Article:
SALEM — Peter Ronchi and Yulyia Galperina had bonded on a Marblehead tennis court over a shared spirituality, his lawyer told jurors yesterday.
“They were both out there,” defense lawyer John Swomley said. “They believed they could feel each other’s energy and see each other’s auras.”
But on the night Ronchi killed Galperina, Swomley contends, Galperina had taken things too far. Ronchi had already acquiesced to her refusal to undergo prenatal testing, even though her pregnancy was considered high-risk because of her age, 42. He’d already accepted that she wanted to take high doses of apricot seed, Swomley said, despite Ronchi’s concerns over their toxicity to the baby she had already named David.
Now, she wanted to bar his family from seeing the baby for the first 90 days, citing the custom in her native Russia.
On the night Galperina died, in May 2009, she began to tick off the things she wanted done. Ronchi, 48, grew angry and got up to leave, Swomley said.
“Look, if I can’t participate in any of the decisions involving our child, maybe I should just leave and send money,” Swomley quoted his client as telling Galperina.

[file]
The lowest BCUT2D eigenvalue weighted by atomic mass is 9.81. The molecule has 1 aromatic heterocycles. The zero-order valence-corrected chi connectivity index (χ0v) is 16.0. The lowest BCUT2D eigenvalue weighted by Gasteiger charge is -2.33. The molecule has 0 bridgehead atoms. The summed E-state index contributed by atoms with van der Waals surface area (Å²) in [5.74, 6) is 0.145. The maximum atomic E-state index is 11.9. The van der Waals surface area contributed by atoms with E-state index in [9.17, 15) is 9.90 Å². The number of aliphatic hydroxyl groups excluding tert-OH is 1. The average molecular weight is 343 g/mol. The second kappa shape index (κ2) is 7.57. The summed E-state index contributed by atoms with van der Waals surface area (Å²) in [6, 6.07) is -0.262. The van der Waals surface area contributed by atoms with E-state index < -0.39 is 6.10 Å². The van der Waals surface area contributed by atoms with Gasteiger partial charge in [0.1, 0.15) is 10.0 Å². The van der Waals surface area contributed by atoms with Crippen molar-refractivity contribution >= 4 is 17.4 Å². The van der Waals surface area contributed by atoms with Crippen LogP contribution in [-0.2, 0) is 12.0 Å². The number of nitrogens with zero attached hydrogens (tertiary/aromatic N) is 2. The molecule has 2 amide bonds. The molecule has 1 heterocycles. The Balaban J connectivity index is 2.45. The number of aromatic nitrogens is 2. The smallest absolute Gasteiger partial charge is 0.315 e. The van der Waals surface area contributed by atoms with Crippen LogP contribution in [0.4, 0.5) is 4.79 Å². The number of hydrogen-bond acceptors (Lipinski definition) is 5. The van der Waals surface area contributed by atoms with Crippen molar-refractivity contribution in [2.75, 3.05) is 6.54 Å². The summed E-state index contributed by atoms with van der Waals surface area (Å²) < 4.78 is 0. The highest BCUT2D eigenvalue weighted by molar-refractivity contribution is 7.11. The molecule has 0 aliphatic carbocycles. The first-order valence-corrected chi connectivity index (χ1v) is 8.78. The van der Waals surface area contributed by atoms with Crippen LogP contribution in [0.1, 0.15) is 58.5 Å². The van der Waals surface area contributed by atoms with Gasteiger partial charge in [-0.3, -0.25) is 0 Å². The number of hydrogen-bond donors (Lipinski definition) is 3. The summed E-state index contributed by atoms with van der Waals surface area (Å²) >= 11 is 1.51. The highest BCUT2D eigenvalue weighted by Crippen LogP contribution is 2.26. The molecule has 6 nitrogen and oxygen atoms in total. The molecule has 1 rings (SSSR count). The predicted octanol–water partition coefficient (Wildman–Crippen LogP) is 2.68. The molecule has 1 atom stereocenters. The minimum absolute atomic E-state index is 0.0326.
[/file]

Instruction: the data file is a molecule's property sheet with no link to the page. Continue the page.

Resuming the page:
“Don’t bother to send money,” Swomley said Galperina told Ronchi. “The child isn’t yours anyway.”
“Mr. Ronchi snapped,” Swomley told jurors.
Galperina and the baby boy she was due to deliver that week, a baby that was, DNA tests showed, Ronchi’s son, died that night. Galperina died from as many as 10 stab wounds, many of them to her back, and the unborn but viable fetus died of suffocation.
Prosecutors have charged Ronchi, of Marblehead, with two counts of first-degree murder, saying they can prove that he not only planned the killing but that he left her dying with the knowledge that her other children would find her.
But the defense is hoping to convince the Salem Superior Court jury that Ronchi, a Cornell graduate turned massage therapist, is guilty only of manslaughter, because he was unable to control his actions, due to a series of neurological and psychological problems, as well as the stress of being told the baby was not his.